The Supreme Court kicked off its 2016 Term by hearing arguments in five criminal cases. Read on for recaps, predictions, and even a few practice tips…
Bravo-Fernandez v. U.S. is a double-jeopardy case, where defendants were convicted on one count and acquitted on two other related counts—then the conviction was overturned on appeal, based on a faulty jury instruction. The question is whether defendants can be retried on the charge they were convicted on, after the conviction was vacated. The Court seemed somewhat sympathetic to the government’s position during oral argument (in favor of allowing retrial). Also, the case involves political corruption (bribery of an elected official)—and Kagan, Sotomayor, and Breyer can all be pro-prosecution when they want to be. So, although petitioners make very good arguments against retrial, I predict the Court will rule for the government.
Shaw v. U.S. is a bank fraud case, where defendant stole $300K from an individual’s bank account. The question is whether defendant can be convicted of defrauding the bank, when the bank wasn’t actually harmed (because the bank didn’t lose any of its own money). Incidentally, this is the case where, at oral argument, Breyer posited a hypothetical involving Kim Kardashian. During argument there was some attention given to the propriety of the jury instructions—and generally the justices seemed sympathetic to the notion that the instructions were erroneous, suggesting an opening for vacating the conviction. But Sotomayor pointed out—correctly—that that question isn’t properly before the Court (it wasn’t raised in the petition or argued in petitioner’s brief on the merits). So, unless the Court goes out of its way to reach the charge error, I predict the Court will rule for the government and uphold the conviction. [Practice Tip: Be sure you raise and argue issues necessary to winning your case!]
Salman v. U.S. is an insider-trading case—the first insider-trading case the Court has considered in decades. The question is whether the insider received the kind of “personal benefit” from sharing inside information that is required to create liability for insider trading, and how far downstream that liability flows to those who receive the inside information. At oral argument, the government was represented by Michael Dreeben—the SG’s top attorney in criminal cases—and eventually the justices started asking Dreeben how exactly they should write their opinion in the government’s favor. So, yet again, I predict the Court will rule for the government.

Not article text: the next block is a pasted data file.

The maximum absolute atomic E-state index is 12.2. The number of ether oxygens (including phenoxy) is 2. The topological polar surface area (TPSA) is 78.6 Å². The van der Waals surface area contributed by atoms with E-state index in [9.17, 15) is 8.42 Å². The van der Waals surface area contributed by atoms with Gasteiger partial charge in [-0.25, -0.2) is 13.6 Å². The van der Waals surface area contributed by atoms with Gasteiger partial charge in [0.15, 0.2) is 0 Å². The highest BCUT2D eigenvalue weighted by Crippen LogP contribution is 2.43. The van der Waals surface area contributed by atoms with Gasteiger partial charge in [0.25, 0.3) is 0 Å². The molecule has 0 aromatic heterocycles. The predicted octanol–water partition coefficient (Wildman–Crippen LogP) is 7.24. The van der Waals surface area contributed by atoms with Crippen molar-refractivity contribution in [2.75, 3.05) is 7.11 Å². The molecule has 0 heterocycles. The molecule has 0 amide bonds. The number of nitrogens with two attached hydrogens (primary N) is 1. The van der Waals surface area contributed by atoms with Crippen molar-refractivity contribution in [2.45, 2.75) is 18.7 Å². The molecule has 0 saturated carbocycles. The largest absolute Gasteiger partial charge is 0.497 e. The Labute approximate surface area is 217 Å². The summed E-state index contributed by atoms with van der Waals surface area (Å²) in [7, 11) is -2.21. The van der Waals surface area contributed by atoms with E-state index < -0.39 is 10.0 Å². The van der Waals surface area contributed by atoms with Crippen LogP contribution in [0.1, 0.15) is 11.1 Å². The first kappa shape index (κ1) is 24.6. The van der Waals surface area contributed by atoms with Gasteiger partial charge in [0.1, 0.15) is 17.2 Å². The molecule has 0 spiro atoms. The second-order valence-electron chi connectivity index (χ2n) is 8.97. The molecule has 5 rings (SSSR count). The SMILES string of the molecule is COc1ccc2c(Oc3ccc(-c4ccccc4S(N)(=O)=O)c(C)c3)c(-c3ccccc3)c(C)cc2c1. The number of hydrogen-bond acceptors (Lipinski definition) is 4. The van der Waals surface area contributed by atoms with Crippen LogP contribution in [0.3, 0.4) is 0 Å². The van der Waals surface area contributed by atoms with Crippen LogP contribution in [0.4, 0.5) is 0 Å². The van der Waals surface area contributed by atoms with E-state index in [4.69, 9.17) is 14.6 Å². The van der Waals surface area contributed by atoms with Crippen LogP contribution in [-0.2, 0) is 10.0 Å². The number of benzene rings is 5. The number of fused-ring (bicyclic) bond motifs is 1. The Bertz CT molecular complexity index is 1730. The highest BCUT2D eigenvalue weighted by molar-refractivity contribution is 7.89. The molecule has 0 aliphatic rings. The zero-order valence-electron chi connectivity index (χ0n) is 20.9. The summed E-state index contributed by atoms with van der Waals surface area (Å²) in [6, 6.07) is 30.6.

Manuel v. City of Joliet is not exactly a criminal case, but it involves issues related to criminal law. Manuel brought constitutional claims against the city under § 1983, claiming police officers wrongfully arrested him and kept him locked up for 48 days until charges were dismissed. The question is whether Manuel’s claims were properly brought under the Fourth Amendment, for unreasonable seizure, or under the Fifth Amendment, for violation of due process. But the case also involves some other complicated procedural issues, including whether Manuel’s claim can be characterized as “malicious prosecution” and whether his action is barred by the statute of limitations. Given these complications, and after oral argument, I essentially agree with Rory Little’s analysis and join him in predicting the Court will narrowly hold that the Fourth Amendment applies, before sending everything else back to the Seventh Circuit for reconsideration. [Practice Tip: Clients, be sure you have experienced appellate counsel handling oral argument; Counsel, be sure you’re well prepared for argument. At times the justices seemed frustrated that petitioner’s counsel was not better able to assist them in considering the case’s complications.]
Finally, Buck v. Davis is a death-penalty case wrapped in a civil-procedure case. Buck was sentenced to death after his own attorney put on an expert witness who said Buck was “dangerous” (a requirement for a death sentence in Texas) because he is black. Buck’s initial habeas petition was denied. Then, years later, after Texas acknowledged that such “race-as-dangerousness” testimony is unconstitutional, Buck filed a postjudgment Rule-60 motion claiming “extraordinary circumstances” and seeking to challenge his sentence based on ineffective assistance of counsel. But the Fifth Circuit rejected Buck’s postjudgment challenge, holding it did not satisfy Rule 60’s requirement for “extraordinary circumstances” and did not qualify for a certificate of appealability. The question presented is, therefore, essentially procedural: i.e., whether the Fifth Circuit erred in denying a certificate of appealability. At oral argument, the Supreme Court seemed sympathetic to Buck’s arguments, both on procedure and on the merits of his death-sentence challenge. So I predict (along with everyone else) that the Court will rule in Buck’s favor. [Practice Tip: Don’t put on expert witnesses who will say your client is “dangerous” because of his race.]